Noble Lords might think that this is a very small point, but if the important amendment moved by the noble Lord, Lord Lisvane, does not find favour with your Lordships’ House, there will be circumstances where Members on the Secondary Legislation Scrutiny Committee will on day 9 in the consideration of some order which is causing them continuing concern be faced with the question of what to do. Do they say they need to take further and better particulars from government departments and take further evidence from witnesses and risk going over the 10-day period, at which point the House’s responsibility for the issue ends as the Government will take the issue back and the SI will become by default a negative instrument, or do they say they are in some doubt about it and so will err on the side of caution? They do not really have the evidence to be sure that the instrument should be upgraded from a sift of a negative to an affirmative, but if I am unsure I will always by default argue within the committee for recommending an upgrade. If that kind of thing happens, it is going to create even more difficulty for business managers. It will not happen every week, or anything like it, but the Government’s wish to get the statute book in good order by exit day is absolutely understood and members of the Secondary Legislation Scrutiny Committee are responsible and diligent and understand the difficulties in doing that, but they are going to be put in a very difficult position.
I do not know where the 10-day limit came from. I think it originally came from the Delegated Powers and Regulatory Reform Committee, but there was no back-up about why it chose 10 days as opposed to 15 days, 13 days or anything else. With the help of the excellent staff of the Secondary Legislation Scrutiny Committee, we have done a grid and have come to the conclusion that it is not possible for the committee to meet twice within 10 days under this new regime, and that will be essential to be sure that exceptional circumstances are dealt with. On the grid we have done, it is clear that 15 days clears us from exceptional circumstances problems. In particular, I am very concerned about consulting devolved legislatures in other parts of the United Kingdom, particularly in relation to Clauses 7 to 9, as this Bill proceeds.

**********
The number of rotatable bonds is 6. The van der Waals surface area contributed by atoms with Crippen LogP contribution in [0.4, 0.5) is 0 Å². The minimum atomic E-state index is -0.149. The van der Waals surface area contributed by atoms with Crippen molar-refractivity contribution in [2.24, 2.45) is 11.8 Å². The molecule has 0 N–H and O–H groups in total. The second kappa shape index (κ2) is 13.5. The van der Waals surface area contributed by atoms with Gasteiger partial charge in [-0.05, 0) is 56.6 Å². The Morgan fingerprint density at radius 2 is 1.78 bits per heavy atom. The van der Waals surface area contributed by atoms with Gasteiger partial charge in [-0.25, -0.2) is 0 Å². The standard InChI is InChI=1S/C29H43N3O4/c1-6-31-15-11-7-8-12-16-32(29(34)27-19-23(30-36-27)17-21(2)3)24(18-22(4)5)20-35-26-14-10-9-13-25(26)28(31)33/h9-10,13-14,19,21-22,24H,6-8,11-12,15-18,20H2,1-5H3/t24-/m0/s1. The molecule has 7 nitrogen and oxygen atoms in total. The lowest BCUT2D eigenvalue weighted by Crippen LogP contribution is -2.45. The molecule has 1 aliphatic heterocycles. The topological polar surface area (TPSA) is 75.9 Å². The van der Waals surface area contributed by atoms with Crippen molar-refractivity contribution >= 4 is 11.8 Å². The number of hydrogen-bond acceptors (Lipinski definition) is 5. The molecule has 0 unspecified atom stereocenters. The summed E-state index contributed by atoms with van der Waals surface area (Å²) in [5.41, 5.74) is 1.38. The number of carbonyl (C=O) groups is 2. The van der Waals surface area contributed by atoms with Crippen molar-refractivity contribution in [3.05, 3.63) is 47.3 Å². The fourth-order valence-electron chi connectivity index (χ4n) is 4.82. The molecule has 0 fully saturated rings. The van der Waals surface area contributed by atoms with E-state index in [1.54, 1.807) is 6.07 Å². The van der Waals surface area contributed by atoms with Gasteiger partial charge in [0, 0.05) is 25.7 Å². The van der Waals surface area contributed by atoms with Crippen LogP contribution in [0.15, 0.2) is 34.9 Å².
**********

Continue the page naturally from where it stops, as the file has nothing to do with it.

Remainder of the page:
We are taking a big risk. We are going to put at risk the scrutiny process that we rely on day in, day out to keep the quality of the scrutiny process that the House is so rightly concerned about if we do not either make an exception or give some powers for someone to make a case on cause shown for getting an extra couple of days, or an extra five days, on instruments that can be shown to be exceptional. Although the scrutiny committee is doubling its numbers, making provisions and getting support from the Government for doing that, if we do not increase the relevant period for the consideration of sifting, we risk prejudicing the quality of the work that the scrutiny committee can do on behalf of the House in future.
My Lords, I support the amendment tabled by the noble Lord, Lord Kirkwood, to extend the scrutiny period of the statutory instruments committee from 10 days to 15 days. Like the noble Lord, I speak from experience as a long-standing member of the committee. Yes, where an instrument is fairly routine and uncontentious, 10 days with one meeting is manageable but tight. That is not possible where the committee has doubts or queries and needs to make inquiries; to get answers from Ministers, from other parliamentary committees and, most importantly, from stakeholders and experienced people outside Whitehall in response to its concerns; and to have their views and responses considered at a second meeting. After all, they are the people who are most affected. I could give examples but the time is late. Still, there are many occasions when these inquiries have materially changed the view of the statutory instruments committee.
In my time many statutory instruments have been reported to the House as having had insufficient consultation, so I am reporting this clause to the House for not allowing sufficient consultation time. I hope the Minister will take note and change it.
My Lords, I support Amendment 70. If I am in order, I shall speak also to Amendment 71 in the name of the noble Lord, Lord Sharkey. I declare an interest as serving as a trustee of the Hansard Society under the able chairmanship of the noble Lord.